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Last week, a friend of mine came visiting. Seven months pregnant, she was on her way home to UK from India. Glass bangles sparkled from her slender, henna-dyed hands, and she looked every bit a radiant mother-to-be.
Her transit was brief, barely a few hours. So we strolled in a mall close-by catching up as much as we could. The conversation veered to her seemantham (god-bharai) in India. Strangely, she didn’t sound very upbeat about it.
I was surprised. She’d had functions in three different cities to accommodate all her relatives and well-wishers. And going by the photographs, all of them had been grand affairs.
When I said so, she vented, “You know, most of those who came to bless me said – ‘Come back with a boy.’ Why, couldn’t the baby be a girl? And then, there were others who said – ‘Come back with a boy… Or a girl.’” (The modifier added as an afterthought.)
I could understand why my friend was irked. And hurt. Staying abroad, she’d learnt she was carrying a baby girl. And this insistence on ‘coming back with a boy’ infuriated her.
But more was to come. From her grandmother who, on being told the sex of the baby, made no effort to conceal her disappointment. Instead, she chided – “Such a mistake you’ve done. Your brother has a girl. Now you too are bringing forth a girl child!!!”
I stopped in my tracks, incredulous. She certainly did not deserve this…
My friend nudged me in a matter-of-fact way, and we moved on.
Obsession with the male child is still a sad reality in India. It thrives in the nooks and alleyways of our mindsets, cosseted by centuries of conditioning. Like a shape-shifting amoeba, it manifests in many ways, in different contexts.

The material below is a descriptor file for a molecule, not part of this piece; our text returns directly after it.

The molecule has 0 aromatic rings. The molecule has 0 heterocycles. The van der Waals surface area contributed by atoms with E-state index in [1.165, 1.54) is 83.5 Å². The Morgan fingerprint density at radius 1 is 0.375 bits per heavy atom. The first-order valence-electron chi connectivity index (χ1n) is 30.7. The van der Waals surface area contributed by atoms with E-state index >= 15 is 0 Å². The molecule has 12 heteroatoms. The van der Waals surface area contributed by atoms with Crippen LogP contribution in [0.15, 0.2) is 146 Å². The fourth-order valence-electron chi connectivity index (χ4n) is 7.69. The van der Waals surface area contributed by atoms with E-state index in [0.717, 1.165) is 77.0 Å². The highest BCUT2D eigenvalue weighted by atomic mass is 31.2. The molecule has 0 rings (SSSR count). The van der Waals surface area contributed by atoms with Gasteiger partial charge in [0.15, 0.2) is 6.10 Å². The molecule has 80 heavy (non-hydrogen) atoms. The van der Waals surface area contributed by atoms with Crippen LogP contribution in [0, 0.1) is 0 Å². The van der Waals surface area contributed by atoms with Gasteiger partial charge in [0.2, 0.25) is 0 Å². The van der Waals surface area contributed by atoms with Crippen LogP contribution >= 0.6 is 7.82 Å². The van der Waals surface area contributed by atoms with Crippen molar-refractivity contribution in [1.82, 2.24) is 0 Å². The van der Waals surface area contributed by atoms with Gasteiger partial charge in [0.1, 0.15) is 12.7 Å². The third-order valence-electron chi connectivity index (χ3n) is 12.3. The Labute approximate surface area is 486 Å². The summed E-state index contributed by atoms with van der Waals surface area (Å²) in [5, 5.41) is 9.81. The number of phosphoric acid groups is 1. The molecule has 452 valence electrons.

We find it in the all-too-common refrain – ‘May you beget a son.’ (Alternate version: ‘I want a grandson next year.’) In the well-meant (but often unsolicited) advice of elderly women who tell you – just which rites on what days will please which god to beget a male child. In the benediction heard often on Janmashtami – ‘May a baby Krishna fill your household with his tinkling footsteps next year!’
Even gods aren’t spared by this obsession. Sex determination is illegal in India. Yet diagnostic centres find their way around with this devious usage of codes – Jai Shri Ram for a male child and Jai Mata Di for a female child. Need I elaborate the fate of the poor foetus identified by the name of the All-Powerful Mother Goddess?
Some years back, a family friend delivered a baby girl. The birth of a baby is an occasion for rejoicing. Only her mother-in-law marred the occasion by blurting out – ‘Arre, Ye To Ladki Hai!’ (Oh, it is a girl!) As if the baby were an uninvited visitor!
Why is it a stately reception for a baby boy but a grudging admittance for a baby girl?
Why is a girl child accorded a second-class citizenship even before she is born?
Why do we send the wrong vibes to the female foetus with our insidious prejudice?
Female foeticide is a crime, a heinous one at that. But to me, even hostile reception of a baby girl is a crime, because it amounts to an act of gender discrimination, articulated or felt.
Let us put an end to this perversity, inherent as much in our minds as in practice. Because notwithstanding our narrow outlooks, we are a country of talented and intelligent women making rapid strides in every sphere of life.
Let us wish an expectant mother – ‘May you have a safe delivery and a healthy baby.’ She carries a little spark called life within her.
Let us give the female foetus a chance to grow. And live. Before you know, she will turn out to be a doctor, a scientist, an athlete, an artist, a writer, why even the Secretary-General of the UN.
Let us make the world a welcome place for the girl child.
Pic credit: Grace Family (Used under a Creative Commons license)
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